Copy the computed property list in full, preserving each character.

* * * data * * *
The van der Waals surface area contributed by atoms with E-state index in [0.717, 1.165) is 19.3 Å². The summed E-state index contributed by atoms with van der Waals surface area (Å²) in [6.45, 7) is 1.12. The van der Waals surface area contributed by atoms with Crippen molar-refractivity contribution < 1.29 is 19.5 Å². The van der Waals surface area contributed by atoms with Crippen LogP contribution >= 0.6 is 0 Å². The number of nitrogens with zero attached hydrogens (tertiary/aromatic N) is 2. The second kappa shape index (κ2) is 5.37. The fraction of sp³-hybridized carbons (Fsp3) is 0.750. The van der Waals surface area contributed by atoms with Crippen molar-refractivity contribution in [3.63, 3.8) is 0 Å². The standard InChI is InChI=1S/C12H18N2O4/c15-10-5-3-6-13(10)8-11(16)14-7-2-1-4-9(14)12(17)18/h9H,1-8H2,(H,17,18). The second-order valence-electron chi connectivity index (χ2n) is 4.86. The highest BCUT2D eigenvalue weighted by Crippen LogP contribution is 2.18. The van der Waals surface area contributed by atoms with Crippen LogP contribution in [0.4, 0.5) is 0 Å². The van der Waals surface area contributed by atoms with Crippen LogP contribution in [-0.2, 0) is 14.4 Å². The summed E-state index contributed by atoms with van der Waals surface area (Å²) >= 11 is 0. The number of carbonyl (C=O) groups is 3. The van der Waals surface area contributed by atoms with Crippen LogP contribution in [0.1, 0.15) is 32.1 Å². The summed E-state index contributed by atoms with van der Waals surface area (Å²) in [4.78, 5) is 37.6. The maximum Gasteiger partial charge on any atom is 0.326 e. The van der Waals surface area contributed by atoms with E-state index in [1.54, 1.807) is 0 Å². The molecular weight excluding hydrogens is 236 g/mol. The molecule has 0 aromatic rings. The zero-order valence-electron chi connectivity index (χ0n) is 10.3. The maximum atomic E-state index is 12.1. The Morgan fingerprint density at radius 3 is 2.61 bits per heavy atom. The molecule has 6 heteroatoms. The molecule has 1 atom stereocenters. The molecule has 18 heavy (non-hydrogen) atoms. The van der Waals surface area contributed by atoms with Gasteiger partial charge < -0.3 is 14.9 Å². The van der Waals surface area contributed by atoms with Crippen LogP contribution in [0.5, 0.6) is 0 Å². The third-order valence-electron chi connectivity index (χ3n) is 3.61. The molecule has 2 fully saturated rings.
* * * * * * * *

The van der Waals surface area contributed by atoms with E-state index in [0.717, 1.165) is 19.3 Å². The summed E-state index contributed by atoms with van der Waals surface area (Å²) in [6.45, 7) is 1.12. The van der Waals surface area contributed by atoms with Crippen molar-refractivity contribution < 1.29 is 19.5 Å². The van der Waals surface area contributed by atoms with Crippen LogP contribution >= 0.6 is 0 Å². The number of nitrogens with zero attached hydrogens (tertiary/aromatic N) is 2. The second kappa shape index (κ2) is 5.37. The fraction of sp³-hybridized carbons (Fsp3) is 0.750. The van der Waals surface area contributed by atoms with Crippen molar-refractivity contribution in [3.63, 3.8) is 0 Å². The standard InChI is InChI=1S/C12H18N2O4/c15-10-5-3-6-13(10)8-11(16)14-7-2-1-4-9(14)12(17)18/h9H,1-8H2,(H,17,18). The second-order valence-electron chi connectivity index (χ2n) is 4.86. The highest BCUT2D eigenvalue weighted by Crippen LogP contribution is 2.18. The van der Waals surface area contributed by atoms with Crippen LogP contribution in [0.4, 0.5) is 0 Å². The van der Waals surface area contributed by atoms with Crippen LogP contribution in [-0.2, 0) is 14.4 Å². The summed E-state index contributed by atoms with van der Waals surface area (Å²) >= 11 is 0. The number of carbonyl (C=O) groups is 3. The van der Waals surface area contributed by atoms with Crippen LogP contribution in [0.1, 0.15) is 32.1 Å². The summed E-state index contributed by atoms with van der Waals surface area (Å²) in [4.78, 5) is 37.6. The maximum Gasteiger partial charge on any atom is 0.326 e. The van der Waals surface area contributed by atoms with E-state index in [1.54, 1.807) is 0 Å². The molecular weight excluding hydrogens is 236 g/mol. The molecule has 0 aromatic rings. The zero-order valence-electron chi connectivity index (χ0n) is 10.3. The maximum atomic E-state index is 12.1. The Morgan fingerprint density at radius 3 is 2.61 bits per heavy atom. The molecule has 6 heteroatoms. The molecule has 1 atom stereocenters. The molecule has 18 heavy (non-hydrogen) atoms. The van der Waals surface area contributed by atoms with Gasteiger partial charge < -0.3 is 14.9 Å². The van der Waals surface area contributed by atoms with Crippen LogP contribution in [0.5, 0.6) is 0 Å². The third-order valence-electron chi connectivity index (χ3n) is 3.61. The molecule has 2 fully saturated rings.